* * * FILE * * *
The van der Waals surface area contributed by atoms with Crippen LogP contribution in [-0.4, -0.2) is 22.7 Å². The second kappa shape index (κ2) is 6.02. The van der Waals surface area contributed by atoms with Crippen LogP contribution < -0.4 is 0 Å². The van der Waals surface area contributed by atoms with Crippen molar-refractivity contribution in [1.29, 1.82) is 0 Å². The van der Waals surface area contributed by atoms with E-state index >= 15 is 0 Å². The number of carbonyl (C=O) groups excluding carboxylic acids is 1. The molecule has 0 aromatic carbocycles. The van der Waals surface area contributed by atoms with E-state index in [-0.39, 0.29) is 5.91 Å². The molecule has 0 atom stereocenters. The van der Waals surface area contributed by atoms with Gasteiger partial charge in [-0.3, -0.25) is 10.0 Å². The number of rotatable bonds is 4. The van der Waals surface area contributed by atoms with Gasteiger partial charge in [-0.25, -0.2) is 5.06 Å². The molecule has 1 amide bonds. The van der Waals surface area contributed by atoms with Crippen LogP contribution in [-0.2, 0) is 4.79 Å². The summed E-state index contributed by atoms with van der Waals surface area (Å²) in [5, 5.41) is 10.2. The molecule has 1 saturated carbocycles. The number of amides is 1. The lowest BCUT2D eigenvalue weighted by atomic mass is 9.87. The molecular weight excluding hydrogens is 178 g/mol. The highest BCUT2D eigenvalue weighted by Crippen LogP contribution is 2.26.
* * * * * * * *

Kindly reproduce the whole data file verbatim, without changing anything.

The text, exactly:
The van der Waals surface area contributed by atoms with Crippen LogP contribution in [-0.4, -0.2) is 22.7 Å². The second kappa shape index (κ2) is 6.02. The van der Waals surface area contributed by atoms with Crippen LogP contribution < -0.4 is 0 Å². The van der Waals surface area contributed by atoms with Crippen molar-refractivity contribution in [1.29, 1.82) is 0 Å². The van der Waals surface area contributed by atoms with E-state index >= 15 is 0 Å². The number of carbonyl (C=O) groups excluding carboxylic acids is 1. The molecule has 0 aromatic carbocycles. The van der Waals surface area contributed by atoms with E-state index in [-0.39, 0.29) is 5.91 Å². The molecule has 0 atom stereocenters. The van der Waals surface area contributed by atoms with Gasteiger partial charge in [-0.3, -0.25) is 10.0 Å². The number of rotatable bonds is 4. The van der Waals surface area contributed by atoms with Gasteiger partial charge in [-0.25, -0.2) is 5.06 Å². The molecule has 1 amide bonds. The van der Waals surface area contributed by atoms with Crippen LogP contribution in [-0.2, 0) is 4.79 Å². The summed E-state index contributed by atoms with van der Waals surface area (Å²) in [5, 5.41) is 10.2. The molecule has 1 saturated carbocycles. The number of amides is 1. The lowest BCUT2D eigenvalue weighted by atomic mass is 9.87. The molecular weight excluding hydrogens is 178 g/mol. The highest BCUT2D eigenvalue weighted by Crippen LogP contribution is 2.26.